The study sheds light on the folkloric tradition of oral storytelling which has been used as an act of resistance in Ernest Gaines’s A Gathering of Old Men (1983). The marginalized black characters decide to voice their tragedies so as to empower each other to counter the discourse of White supremacy. This tradition becomes a measure of reaching sustainable socio-cultural transformation in the black community. More specifically, the paper relates storytelling, a process of telling personal narratives from an African vantage point, to the theory of Afrocentricity put forward by African-American theorist, Molefe Kete Asante. Steeped in African orature, storytelling endows the African subject with agency to move from the margin to the center. The paper considers how this agency is created throughout this process enabling the disempowered subjects to become speaking powers in recounting their stories and in deciding their own fate in a racist society. Also, it answers the question: How can their oral narratives represent the essential human experience of resistance and transformation, particularly when the social context is one of extreme oppression and violence?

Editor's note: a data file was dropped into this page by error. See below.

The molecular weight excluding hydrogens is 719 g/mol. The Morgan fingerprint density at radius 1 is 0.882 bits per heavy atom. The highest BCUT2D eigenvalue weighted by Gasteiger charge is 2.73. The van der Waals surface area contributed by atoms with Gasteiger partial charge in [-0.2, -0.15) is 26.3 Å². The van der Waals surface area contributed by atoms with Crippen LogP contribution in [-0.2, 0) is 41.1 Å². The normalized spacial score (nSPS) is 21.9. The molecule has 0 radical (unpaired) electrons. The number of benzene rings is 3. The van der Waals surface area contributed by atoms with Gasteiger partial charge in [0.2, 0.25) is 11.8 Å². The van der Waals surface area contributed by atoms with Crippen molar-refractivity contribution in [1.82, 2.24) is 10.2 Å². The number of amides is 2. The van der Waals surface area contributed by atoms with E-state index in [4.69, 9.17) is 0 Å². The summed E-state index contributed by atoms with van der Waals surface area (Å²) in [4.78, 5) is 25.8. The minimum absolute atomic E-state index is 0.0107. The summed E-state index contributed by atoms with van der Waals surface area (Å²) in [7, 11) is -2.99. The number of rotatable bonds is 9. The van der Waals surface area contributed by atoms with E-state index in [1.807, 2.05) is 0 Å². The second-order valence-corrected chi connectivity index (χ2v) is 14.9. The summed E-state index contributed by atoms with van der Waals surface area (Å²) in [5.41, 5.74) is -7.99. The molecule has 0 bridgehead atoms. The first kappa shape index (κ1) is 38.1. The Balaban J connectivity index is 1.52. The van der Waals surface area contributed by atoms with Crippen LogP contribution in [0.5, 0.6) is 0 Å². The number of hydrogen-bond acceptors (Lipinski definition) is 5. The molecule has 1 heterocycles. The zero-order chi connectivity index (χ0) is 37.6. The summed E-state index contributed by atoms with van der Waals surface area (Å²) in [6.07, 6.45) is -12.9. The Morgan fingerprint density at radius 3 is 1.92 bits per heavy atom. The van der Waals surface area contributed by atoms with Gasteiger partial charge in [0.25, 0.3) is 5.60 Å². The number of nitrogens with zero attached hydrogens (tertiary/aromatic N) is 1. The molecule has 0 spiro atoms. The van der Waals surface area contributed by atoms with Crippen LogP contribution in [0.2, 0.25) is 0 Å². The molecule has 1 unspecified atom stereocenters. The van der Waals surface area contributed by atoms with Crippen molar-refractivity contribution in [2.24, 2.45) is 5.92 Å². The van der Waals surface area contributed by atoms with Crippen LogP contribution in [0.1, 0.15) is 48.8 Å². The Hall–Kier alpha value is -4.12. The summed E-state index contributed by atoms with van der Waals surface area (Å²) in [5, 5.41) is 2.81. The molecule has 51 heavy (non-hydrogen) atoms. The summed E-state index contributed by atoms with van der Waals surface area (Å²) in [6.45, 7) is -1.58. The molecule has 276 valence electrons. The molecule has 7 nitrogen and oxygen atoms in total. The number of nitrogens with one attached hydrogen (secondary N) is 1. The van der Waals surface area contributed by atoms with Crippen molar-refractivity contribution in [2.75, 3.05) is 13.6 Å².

Faiza Mahfouf and Mahmoud F. Al-Shetawi
African-Americans, Afrocentricity, agency, oral storytelling, resistance